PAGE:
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Let $\gamma(\theta)=(\sin(\theta+\alpha)\cos\theta,\sin(\theta+\alpha)\sin\theta),\theta\in[0,2\pi]$. Is $\gamma(\theta)$ a circle? What is the radius of it?

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Hint en.wikipedia.org/wiki/… –  David Speyer Jan 25 '12 at 17:13
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Plot it (for some suitably chosen values of $\alpha$, such as $0$ and $\pi/2$). Does is look like a circle? If so, what does its center and radius appear to be? If you write down the naive parameterization of a circle with that center and radius, can you prove that it equals your $\gamma$? –  Henning Makholm Jan 25 '12 at 17:15
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Pedantic note: $\gamma$ might or might not be (the equation of) a circle (here, it is) but $\gamma(\theta)$ is a point in the plane. –  Did Jan 25 '12 at 17:20
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Let's recall two trigonometric identities: $$ \begin{align} \sin\gamma\cos\delta & = \frac{\sin(\gamma+\delta)+\sin(\gamma-\delta)}{2} \\ \\ \sin\gamma\sin\delta & = \frac{\cos(\gamma-\delta)-\cos(\gamma+\delta)}{2} \end{align} $$ So put $\theta+\alpha$ in the role of $\gamma$ and $\theta$ in the role of $\delta$. Then we have $$ \begin{align} \sin(\theta+\alpha)\cos\theta & = \frac{\sin\alpha+\sin(2\theta+\alpha)}{2} \\ \\ \sin(\theta+\alpha)\sin\theta & = \frac{\cos\alpha-\cos(2\theta+\alpha)}{2} \end{align} $$ As $\theta$ goes from $0$ to $2\pi$, this point goes twice around a circle centered at $(\sin\alpha,\cos\alpha)/2$, with radius $1/2$ (and diameter $1$).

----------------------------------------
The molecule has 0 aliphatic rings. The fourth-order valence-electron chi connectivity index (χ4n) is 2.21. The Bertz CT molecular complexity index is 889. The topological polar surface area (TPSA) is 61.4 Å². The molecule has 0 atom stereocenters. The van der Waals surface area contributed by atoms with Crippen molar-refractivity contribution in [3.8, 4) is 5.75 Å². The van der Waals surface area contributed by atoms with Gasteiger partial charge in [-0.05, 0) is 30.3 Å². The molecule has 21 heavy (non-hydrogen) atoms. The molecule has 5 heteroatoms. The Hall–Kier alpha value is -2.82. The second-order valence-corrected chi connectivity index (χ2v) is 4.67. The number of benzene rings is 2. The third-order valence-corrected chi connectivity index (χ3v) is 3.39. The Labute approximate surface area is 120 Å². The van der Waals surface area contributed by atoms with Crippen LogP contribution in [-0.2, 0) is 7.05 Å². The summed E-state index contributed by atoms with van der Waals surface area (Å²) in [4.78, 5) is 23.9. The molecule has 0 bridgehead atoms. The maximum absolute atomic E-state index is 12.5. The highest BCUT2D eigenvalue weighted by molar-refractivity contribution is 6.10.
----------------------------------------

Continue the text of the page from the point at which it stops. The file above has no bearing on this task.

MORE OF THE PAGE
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Using polar coordinates $(r,\theta)$, the equation of this curve is $$ r=\sin(\theta+\alpha)=\sin(\theta)\cos(\alpha)+\cos(\theta)\sin(\alpha). $$ One sees that $r^2=r\sin(\theta)\cos(\alpha)+r\cos(\theta)\sin(\alpha)=y\cos(\alpha)+x\sin(\alpha)$, hence $$ x^2+y^2-x\sin(\alpha)-y\cos(\alpha)=0. $$ This is indeed the equation of a circle. Let me indicate its radius is $ \frac12$ and leave you the joy to find its center.

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